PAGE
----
Thursday, October 20, 2016

Genius and Grace

INK BOTTLE“How extraordinary it is that one feels most guilt about the sins one is unable to commit.”
~V.S. Pritchett, Midnight Oil

To begin with, our perception of the world is deformed, incomplete. Then our memory is selective...
— Claude Simon

“A 2015 analysis published in The BMJ found 727 potential references to Dylan songs in a search of the Medline biomedical journals database; the authors ultimately concluded that 213 of the references could be “classified as unequivocally citing Dylan.””  Link here

The future won’t be decided by all of humanity, united under the banner of liberalism. It will be haphazard, and just purposeless as the past  

After decades of defeats and setbacks, liberalism won a decisive victory in the Cold War . . . Liberalism still sanctifies individual liberties above all, and still has a firm belief in the voter and the customer. In the early 21st century, this is the only game in town. As of 2016, there is no serious alternative to the liberal package of individualism, human rights, democracy and a free market Jewish Harari  

Data Drive Journalism: “London, Paris, Madrid, New York…there are a numerous “global cities” that mesmerize us with their power and opportunity. But what about the lesser known cities? That can’t boast such potential? What do we know about them? To scope out which cities are forging ahead, and identify those that are falling behind, the Igarapé Institute has launched one of the world’s most comprehensive city mapping platforms –Fragile Cities…Leveraging the power of Explorable Visual Analytics (EVA) – a web application for visualizing and exploring large and complex datasets – the platform provides an easy mechanism for users to congest datapoints, drilldown data, and look at different conceptual zoom layers to get the big picture insights as well as the minute details. EVA is also optimized for time-series visualizations – you can explore trends across different time scales to discover patterns and seasonalities…”

“A great deal of poetic work has arisen from various despairs,” wrote Lou Andreas-Salomé, the first woman psychoanalyst, in a 1914 letter to a depressed Rilke“Great art was born of great terrors, great loneliness, great inhibitions, instabilities, and it always balances them,” Anaïs Nin observed a generation later in contemplating why emotional excess is essential for creativity.

“the one crime worse than wearing crocsis wearing crocs with socks.”

In I Am Not I (public library), philosopher Jacob Needleman picks up where Tolstoy and Plath left off, and enlists more of humanity’s most wakeful minds — from Nietzsche and Kierkegaard to William James toD.T. Suzuki — in finding embrocation for, if not an answer to, these most restless-making questions of existence. Out of the inquiry itself arises an immensely hope-giving offering — a sort of secular sacrament illuminating what lies at the heart of the most profound experiences we’re capable of having: joy, love, hope, wonder, astonishment, transcendence.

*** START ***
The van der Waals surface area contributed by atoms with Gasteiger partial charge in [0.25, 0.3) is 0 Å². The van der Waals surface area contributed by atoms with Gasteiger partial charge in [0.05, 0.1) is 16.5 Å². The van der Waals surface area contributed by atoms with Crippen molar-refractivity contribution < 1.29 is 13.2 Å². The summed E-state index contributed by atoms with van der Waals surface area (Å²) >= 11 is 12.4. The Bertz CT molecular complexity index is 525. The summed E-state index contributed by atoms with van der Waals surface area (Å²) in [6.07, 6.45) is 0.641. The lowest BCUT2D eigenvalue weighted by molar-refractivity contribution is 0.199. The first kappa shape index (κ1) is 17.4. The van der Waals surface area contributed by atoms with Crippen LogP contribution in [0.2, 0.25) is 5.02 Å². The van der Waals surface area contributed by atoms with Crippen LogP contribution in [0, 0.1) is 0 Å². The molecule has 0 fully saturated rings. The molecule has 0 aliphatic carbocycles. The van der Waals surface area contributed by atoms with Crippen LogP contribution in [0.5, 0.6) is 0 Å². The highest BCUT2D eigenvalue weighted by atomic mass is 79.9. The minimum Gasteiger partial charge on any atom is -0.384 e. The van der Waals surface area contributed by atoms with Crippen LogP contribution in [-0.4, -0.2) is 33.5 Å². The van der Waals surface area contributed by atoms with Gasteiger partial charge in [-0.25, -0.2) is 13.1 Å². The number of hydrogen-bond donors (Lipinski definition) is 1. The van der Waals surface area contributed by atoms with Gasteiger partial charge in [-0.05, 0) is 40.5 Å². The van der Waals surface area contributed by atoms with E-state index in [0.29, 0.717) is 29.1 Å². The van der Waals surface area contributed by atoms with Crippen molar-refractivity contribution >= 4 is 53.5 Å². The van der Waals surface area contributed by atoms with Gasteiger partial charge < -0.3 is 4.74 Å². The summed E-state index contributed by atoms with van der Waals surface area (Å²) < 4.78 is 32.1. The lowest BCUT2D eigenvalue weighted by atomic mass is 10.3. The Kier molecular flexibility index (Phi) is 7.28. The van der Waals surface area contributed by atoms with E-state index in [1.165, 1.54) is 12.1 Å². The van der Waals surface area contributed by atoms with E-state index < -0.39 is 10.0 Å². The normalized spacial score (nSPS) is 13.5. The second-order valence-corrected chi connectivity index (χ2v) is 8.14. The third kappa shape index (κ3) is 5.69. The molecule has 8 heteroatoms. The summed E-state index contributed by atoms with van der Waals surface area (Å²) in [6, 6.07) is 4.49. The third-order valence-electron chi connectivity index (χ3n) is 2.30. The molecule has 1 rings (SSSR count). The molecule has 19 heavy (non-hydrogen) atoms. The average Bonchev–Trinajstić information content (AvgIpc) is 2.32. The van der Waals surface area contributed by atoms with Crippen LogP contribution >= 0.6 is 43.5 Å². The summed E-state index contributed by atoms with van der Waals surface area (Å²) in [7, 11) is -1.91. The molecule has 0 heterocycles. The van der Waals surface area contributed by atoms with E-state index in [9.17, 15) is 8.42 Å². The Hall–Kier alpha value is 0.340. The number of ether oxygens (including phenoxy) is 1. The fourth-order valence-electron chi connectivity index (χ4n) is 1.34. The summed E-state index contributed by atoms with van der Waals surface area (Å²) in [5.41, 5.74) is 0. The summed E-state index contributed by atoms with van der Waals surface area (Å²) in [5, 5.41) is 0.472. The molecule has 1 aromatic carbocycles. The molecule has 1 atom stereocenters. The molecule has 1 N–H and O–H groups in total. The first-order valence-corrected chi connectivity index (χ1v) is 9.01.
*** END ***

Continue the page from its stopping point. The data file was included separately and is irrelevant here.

How Wells Fargo Exemplifies the Drivers of Big Corporate Fraud

The Wells Fargo fake account scandal illustrates why corporate executives conveniently ignore or even engage in fraud.


… Flannery O’Connor’s Genius and Grace | William Doino Jr. | First Things

It feels a shame to be Alive —
When Men so brave—are dead —
One envies the Distinguished Dust —
Permitted — such a Head —

The Stone — that tells defending Whom
This Spartan put away
What little of Him we — possessed
In Pawn for Liberty —

The price is great — Sublimely paid —
Do we deserve — a Thing —
That lives — like Dollars — must be piled
Before we may obtain?

Are we that wait — sufficient worth —
That such Enormous Pearl
As life — dissolved be — for Us —
In Battle's — horrid Bowl?

It may be — a Renown to live —
I think the Man who die —
Those unsustained — Saviors —
Present Divinity —

Her stories consistently address moments when a character—invariably a fallen or seriously flawed one—is presented with a chance for redemption. The opportunity can be frightening and overwhelming, but the offer of grace is made, and challenges readers to examine their own lives and consciences. As one professor says in the documentary: “No matter what your background is in religion of any kind, you’re thrown up against that moment of who you are, where you are, why you are. … [T]here is a moment where that has to be dealt with, and I think O’Connor’s stories come down to that, and deal with that.”
I think Flannery O'Connor deserves to be a candidate  for canonization